My diabetes and I have traveled a lot of miles together in nineteen years. Racing Ironman triathlons in Australia, Europe, the Carribean and all over North America, climbing and camping at the top of 14,000 foot Mt. Whitney, and of course dozens of family vacations and business trips. Packing equipment and supplies for an Ironman triathlon and 3 weeks in Australia requires a bit of planning and preparation, but when you have diabetes you feel like you do that for just a weekend out of town. Meters, strips, insulin, syringes, infusion sets, pump supplies, snacks . . . a simple weekend trip becomes a lunar expedition.
Here are my top five tips for traveling with diabetes:
- Bring Extra of Everything. Adopt the NASA triple redundancy system. If one thing breaks or is lost, you have a back up, and another back up. If I will be out of town two nights and will need to change my insulin pump infusion set once, I bring one set plus 3 extras. I bring syringes for a day just in case the pump malfunctions or is damaged.
- Keep Your Diabetes Critical Pouch Packed. My diabetes travel kit stays packed in my home with insulin pump infusion sets, syringes, alcohol swabs and other miscellaneous supplies. I call this my diabetes “critical pouch.” I periodically use and replace each item. Life is too busy to remember to pack each thing every time you leave the house for a night. I just grab that little pack and check the inventory and go. I keep it in a quart size clear plastic freezer bag perfect for airport security and for me to see the contents, and keep it in my carry on bag. I also bring several glucose meters as well.
- Prescriptions at a National Pharmacy. Keep prescriptions for insulin, strips, syringes and any other supplies updated and on file with national pharmacies such as Walgreen’s, CVS, or other chain, even if you get your every day supplies from a local pharmacy or mail order. When you live in Maryland and lose your insulin in Florida, those national chains can refill you there.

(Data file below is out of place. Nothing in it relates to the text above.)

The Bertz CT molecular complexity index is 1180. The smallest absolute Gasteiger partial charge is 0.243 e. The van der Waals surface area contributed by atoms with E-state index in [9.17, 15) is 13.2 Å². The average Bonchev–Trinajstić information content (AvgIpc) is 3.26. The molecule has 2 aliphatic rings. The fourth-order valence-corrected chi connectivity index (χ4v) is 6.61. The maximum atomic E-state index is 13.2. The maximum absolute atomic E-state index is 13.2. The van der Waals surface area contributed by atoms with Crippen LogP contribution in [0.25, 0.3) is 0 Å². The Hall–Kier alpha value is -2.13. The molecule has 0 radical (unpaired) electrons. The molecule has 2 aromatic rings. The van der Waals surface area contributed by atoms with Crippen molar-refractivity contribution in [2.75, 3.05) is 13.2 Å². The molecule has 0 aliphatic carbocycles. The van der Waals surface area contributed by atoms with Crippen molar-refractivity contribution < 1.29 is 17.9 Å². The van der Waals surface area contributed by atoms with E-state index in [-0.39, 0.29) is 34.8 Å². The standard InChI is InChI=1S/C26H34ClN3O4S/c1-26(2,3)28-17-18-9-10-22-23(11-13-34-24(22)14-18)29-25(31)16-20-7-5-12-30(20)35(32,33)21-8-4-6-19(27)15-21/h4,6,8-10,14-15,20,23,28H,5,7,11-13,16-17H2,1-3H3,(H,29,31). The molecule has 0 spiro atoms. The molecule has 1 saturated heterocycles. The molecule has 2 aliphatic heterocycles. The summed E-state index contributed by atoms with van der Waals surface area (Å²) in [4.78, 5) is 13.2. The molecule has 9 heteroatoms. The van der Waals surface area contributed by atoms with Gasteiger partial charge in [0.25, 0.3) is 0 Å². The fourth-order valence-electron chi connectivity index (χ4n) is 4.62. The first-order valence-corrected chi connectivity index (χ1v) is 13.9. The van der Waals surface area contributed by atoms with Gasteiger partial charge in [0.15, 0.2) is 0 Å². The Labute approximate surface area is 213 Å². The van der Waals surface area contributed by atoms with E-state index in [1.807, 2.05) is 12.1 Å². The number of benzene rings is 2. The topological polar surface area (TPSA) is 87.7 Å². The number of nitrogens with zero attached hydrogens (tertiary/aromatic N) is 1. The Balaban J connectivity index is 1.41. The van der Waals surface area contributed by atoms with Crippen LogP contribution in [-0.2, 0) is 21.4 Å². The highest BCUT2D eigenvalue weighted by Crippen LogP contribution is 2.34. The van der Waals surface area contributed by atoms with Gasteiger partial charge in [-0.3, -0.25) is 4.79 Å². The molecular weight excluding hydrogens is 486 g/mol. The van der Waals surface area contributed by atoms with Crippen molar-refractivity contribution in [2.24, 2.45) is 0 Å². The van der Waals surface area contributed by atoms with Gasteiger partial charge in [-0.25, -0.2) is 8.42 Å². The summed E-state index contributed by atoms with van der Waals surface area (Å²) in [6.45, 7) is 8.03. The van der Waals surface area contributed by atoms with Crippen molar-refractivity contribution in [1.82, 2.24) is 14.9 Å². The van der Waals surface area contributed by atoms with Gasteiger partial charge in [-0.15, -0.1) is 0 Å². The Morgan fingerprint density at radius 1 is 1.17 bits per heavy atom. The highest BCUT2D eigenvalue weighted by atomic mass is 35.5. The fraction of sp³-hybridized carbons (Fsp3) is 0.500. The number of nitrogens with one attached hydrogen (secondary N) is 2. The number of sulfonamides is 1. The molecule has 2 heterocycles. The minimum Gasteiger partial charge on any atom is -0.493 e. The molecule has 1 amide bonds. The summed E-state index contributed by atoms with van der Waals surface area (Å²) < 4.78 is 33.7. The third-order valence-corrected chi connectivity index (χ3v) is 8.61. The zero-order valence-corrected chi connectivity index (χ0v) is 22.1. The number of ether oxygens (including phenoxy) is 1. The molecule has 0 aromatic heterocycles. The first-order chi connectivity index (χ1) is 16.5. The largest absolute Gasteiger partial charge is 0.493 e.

- Pack Supplies in Separate Luggage. My diabetes critical pouch stays with me in my carry on bag on a plane and in the car. This pouch contains my insulin so that it is not exposed to heat when my suitcase is left outside or in a car. Packed in my suitcase with my clothes I keep extra supplies such as an extra meter and strips, pump supplies or syringes. Now you are prepared if you get there, but your luggage does not.
- Pack Travel Snacks. My briefcase or backpack always has at least 2 sport bars or other snack to munch on the plane or in the car when my blood sugar gets low. I have extra sport bars packed in my suitcase, and even my glove box. I like sport bars such as Clif Bar because they are packaged and sealed and travel easily in my bags. I also keep a non perishable high carbohydrate drink in a plastic bottle in my car to sip when needed.
When flying across the country or internationally be sure to adjust the time on your insulin pump for your basal rate or injection of long acting insulin to correspond to that new time zone. I make sure I have a bottle of juice or other carb drink in my hotel room. Nothing is worse than waking in the middle of the night with low blood sugar and having to dress and roam the hotel halls for a vending machine. When I travel alone I prefer to err a bit on the high side of normal blood sugar when sleeping because no one is in my hotel room to help if I have a severe low.
Traveling usually means eating different foods, and often at different times, so I tend to test more frequently on the road. A little exercise on the road is always a great way to stabilize blood sugar and refresh your body and mind, especially on a business trip. You knew I would recommend exercise, didn’t you! I always pack my running shoes and clothes on a business trip with a packed schedule just so I can feel better, and enjoy a nice dinner. I love to have dinner within walking distance of my hotel in major cities like Washington or New York so I can walk back and enjoy the conversation and post meal exercise.
A little planning will make for a good trip. Have fun!